Text-Size -A+

April 2010

  • print
  • FAQs

This article is in the news archives --- for current news go to the Third Branch News.

 

E-Pro Se Bolsters Access to Court


Persons who represent themselves when filing civil lawsuits in the U.S. District Court for the Eastern District of Missouri can get help from a user-friendly, interactive web application called E Pro Se.

"This document-assembly program actually walks the pro se litigant through the creation of certain civil complaints by asking a series of questions in the form of an interview or dialogue," said Clerk of Court James Woodward.

The information obtained from a user creates a document printed in a format that provides the court with essential information about the type of claim the filer intends to present for resolution. Documents required for Social Security, employment, and civil rights complaints can be created with E Pro Se.

Similar programs have been popular in state courts for some time, and other federal trial courts have taken notice of what the St. Louis-based district court is offering. "We’ve conducted E Pro Se training sessions for about 20 other districts so far," Woodward said.

E Pro Se was one of seven technology initiatives in six federal courts that received grants from the Edwin L. Nelson Local Initiatives Program in 2005. The grants promote the development of local court IT systems that are then posted on Ed’s Place, the Judiciary’s national clearinghouse for locally developed applications.

Woodward said his court’s IT staff had planned on designing its own software but discovered that a product, A2J (Access to Justice), had already been developed and was available from the Chicago-Kent College of Law. The A2J program provided the technical framework for creating a customized interface and dialog with the self-represented user.

"The process of customizing the interview for our specific needs nevertheless was a long and laborious one, which included using our pro se law clerks as subject-matter experts and having our judges review various content proposals. We also solicited feedback from law professors at the St. Louis University law school’s civil legal clinic," he said.

E Pro Se was first implemented on a limited basis in the fall of 2008. Users had to travel to the courthouse in St. Louis and use a stand-alone PC in the court’s Self-Help Center, adjacent to the public area within the clerk’s office. Training on E Pro Se’s use is provided by clerk’s office staff.

That option still exists, but since December 2009 the program has been offered on-line, via the court’s Internet web site, www.moed.uscourts.gov/prose/EProSe.html. Pro se filers now can use the software at home if they have a computer with Internet access, but still must go to the clerk’s office to file the document they create. (The Eastern District of Missouri prohibits pro se litigants to file remotely, but E Pro Se could be implemented by a court to facilitate remote electronic filing.)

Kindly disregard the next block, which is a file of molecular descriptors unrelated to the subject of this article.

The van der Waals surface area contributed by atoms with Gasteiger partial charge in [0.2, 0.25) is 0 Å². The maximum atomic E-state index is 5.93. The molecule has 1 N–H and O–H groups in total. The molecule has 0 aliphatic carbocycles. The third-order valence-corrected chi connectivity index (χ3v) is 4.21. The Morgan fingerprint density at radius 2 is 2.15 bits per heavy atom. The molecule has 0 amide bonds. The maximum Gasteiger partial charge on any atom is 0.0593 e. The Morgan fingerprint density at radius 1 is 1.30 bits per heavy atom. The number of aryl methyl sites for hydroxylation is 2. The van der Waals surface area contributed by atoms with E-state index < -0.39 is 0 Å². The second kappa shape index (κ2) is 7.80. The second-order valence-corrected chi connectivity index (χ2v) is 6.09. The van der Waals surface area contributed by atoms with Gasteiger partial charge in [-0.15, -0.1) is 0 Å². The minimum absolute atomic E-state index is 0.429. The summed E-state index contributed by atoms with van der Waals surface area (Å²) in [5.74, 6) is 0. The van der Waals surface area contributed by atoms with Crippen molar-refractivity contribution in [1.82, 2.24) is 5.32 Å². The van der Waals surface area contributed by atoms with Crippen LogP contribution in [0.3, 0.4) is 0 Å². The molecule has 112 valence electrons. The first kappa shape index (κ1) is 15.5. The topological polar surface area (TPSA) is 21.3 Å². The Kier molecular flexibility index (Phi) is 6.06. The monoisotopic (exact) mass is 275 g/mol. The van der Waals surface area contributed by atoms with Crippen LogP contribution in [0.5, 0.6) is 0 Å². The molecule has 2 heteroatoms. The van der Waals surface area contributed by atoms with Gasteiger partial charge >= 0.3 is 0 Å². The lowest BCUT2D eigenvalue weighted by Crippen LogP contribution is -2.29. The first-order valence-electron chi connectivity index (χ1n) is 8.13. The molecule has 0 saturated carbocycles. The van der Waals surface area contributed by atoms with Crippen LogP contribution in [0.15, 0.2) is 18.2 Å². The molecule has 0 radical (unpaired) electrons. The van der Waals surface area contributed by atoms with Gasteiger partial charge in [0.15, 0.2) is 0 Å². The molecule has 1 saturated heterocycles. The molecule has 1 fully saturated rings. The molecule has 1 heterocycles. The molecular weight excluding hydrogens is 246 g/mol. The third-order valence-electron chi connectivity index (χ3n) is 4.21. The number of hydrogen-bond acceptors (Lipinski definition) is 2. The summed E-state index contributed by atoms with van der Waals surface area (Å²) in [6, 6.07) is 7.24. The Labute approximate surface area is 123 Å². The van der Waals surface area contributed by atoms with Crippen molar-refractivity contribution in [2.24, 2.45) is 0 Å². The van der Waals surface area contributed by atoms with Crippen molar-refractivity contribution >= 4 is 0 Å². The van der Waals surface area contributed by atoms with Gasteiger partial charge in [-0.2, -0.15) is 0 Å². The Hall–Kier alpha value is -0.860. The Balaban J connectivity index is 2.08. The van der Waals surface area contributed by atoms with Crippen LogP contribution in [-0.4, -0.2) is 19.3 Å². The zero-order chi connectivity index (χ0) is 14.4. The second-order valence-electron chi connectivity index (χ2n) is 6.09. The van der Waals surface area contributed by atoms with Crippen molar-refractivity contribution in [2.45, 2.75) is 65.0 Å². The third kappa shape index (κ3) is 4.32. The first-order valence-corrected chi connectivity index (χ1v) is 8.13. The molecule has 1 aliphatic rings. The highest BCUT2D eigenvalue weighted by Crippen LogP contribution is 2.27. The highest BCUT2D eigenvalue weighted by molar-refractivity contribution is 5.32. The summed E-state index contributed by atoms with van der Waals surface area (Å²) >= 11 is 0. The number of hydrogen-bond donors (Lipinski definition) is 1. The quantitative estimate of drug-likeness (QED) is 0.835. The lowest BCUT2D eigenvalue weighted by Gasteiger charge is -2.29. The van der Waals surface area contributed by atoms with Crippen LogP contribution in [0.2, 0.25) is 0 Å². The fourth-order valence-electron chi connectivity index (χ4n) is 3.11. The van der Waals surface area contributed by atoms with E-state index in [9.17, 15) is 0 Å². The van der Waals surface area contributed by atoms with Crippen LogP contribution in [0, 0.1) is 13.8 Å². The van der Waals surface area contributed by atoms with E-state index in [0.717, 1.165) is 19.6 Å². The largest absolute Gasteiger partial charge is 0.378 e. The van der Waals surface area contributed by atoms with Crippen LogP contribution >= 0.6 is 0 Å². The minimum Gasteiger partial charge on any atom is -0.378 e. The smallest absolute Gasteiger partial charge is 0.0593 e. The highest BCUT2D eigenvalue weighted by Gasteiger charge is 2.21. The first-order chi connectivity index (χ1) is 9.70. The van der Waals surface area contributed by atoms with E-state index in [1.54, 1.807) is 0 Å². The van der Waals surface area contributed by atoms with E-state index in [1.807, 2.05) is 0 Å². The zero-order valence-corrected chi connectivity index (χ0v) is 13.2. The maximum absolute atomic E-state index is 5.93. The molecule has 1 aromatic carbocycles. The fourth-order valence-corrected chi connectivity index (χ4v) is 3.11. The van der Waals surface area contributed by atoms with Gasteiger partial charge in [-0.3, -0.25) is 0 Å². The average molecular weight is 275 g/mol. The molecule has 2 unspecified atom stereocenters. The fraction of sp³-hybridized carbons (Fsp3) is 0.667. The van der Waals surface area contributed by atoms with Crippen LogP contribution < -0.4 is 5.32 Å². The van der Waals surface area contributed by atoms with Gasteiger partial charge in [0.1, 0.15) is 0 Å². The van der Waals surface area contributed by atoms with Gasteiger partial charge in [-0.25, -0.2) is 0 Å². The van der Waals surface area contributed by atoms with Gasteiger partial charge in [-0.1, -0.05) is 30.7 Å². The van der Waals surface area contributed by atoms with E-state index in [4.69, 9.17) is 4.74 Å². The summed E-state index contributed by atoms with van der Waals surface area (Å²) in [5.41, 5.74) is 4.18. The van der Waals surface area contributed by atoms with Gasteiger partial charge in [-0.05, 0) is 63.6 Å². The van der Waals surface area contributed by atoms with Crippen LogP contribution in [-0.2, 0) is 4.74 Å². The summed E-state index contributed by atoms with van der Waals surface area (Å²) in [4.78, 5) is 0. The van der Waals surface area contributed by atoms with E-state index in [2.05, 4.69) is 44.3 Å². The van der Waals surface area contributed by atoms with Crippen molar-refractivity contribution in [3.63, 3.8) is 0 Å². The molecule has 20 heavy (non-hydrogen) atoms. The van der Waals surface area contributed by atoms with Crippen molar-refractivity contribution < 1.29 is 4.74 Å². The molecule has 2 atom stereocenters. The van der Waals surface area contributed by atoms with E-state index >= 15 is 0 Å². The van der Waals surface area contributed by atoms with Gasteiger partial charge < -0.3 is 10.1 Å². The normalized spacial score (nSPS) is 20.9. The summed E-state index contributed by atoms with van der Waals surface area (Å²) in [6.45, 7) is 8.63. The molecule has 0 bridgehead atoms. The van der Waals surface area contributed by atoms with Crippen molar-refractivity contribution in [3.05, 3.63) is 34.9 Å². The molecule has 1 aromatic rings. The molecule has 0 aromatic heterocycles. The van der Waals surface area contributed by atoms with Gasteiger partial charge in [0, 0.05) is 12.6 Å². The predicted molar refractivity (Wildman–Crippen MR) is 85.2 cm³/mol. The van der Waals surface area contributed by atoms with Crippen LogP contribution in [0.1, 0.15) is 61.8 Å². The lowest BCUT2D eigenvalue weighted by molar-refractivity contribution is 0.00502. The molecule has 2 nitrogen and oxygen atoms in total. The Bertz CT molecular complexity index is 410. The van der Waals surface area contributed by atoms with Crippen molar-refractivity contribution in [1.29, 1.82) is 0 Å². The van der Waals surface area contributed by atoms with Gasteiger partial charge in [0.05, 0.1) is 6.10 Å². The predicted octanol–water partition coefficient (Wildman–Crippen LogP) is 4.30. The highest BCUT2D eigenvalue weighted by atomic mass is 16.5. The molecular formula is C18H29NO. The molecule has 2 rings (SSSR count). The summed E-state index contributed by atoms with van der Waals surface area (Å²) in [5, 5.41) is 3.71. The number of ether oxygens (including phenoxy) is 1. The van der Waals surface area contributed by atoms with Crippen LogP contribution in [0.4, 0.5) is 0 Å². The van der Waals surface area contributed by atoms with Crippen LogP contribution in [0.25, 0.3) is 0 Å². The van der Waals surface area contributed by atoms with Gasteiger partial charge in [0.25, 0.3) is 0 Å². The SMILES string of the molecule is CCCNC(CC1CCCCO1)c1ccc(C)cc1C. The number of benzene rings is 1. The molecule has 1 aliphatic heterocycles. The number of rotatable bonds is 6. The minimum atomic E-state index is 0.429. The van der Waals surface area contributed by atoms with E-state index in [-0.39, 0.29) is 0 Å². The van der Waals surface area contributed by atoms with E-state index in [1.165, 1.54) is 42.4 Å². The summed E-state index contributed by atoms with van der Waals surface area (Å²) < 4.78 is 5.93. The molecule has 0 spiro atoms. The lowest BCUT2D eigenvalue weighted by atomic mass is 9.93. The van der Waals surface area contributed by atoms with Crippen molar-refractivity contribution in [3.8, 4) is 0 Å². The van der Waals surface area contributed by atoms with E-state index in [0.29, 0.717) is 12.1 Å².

"Because we did not spend all the grant money on development, there was money available to help other federal courts get introduced to, and trained on, E Pro Se," Woodward said. "Other courts have gotten started at no expense."

The U.S. District Court for the District of Minnesota has already launched its pilot E Pro Se, and the U.S. District Court in Massachusetts plans to implement an E Pro Se application soon.

Woodward added that having E Pro Se on-line is expected to increase its use. "I anticipate we may see 30 to 40 to 50 cases per year," he said. "We are publicizing its availability with brochures that have been distributed, among other places, to all St. Louis public libraries."

E Pro Se is just one of several initiatives aimed at making federal courts more accessible to those members of the public who pursue civil claims without the benefit of an attorney. Navigating the federal court system can be a daunting task for the non-lawyer, and courts have long used various methods to make the process more user-friendly.

Some examples:

  • The U.S. District Court for the Central District of California last year opened a Pro Se Clinic funded and staffed by an international private law firm and a public interest law firm. It is staffed by two lawyers and is managed by the public interest law firm.
  • The U.S. District Court for the Northern District of Illinois for several years has operated a "help desk" where non-lawyers can get advice from a volunteer attorney.
  • The U.S. Bankruptcy Court for the District of Arizona sponsors a "self-help center" where members of its clerk’s staff take turns offering assistance to non-lawyers.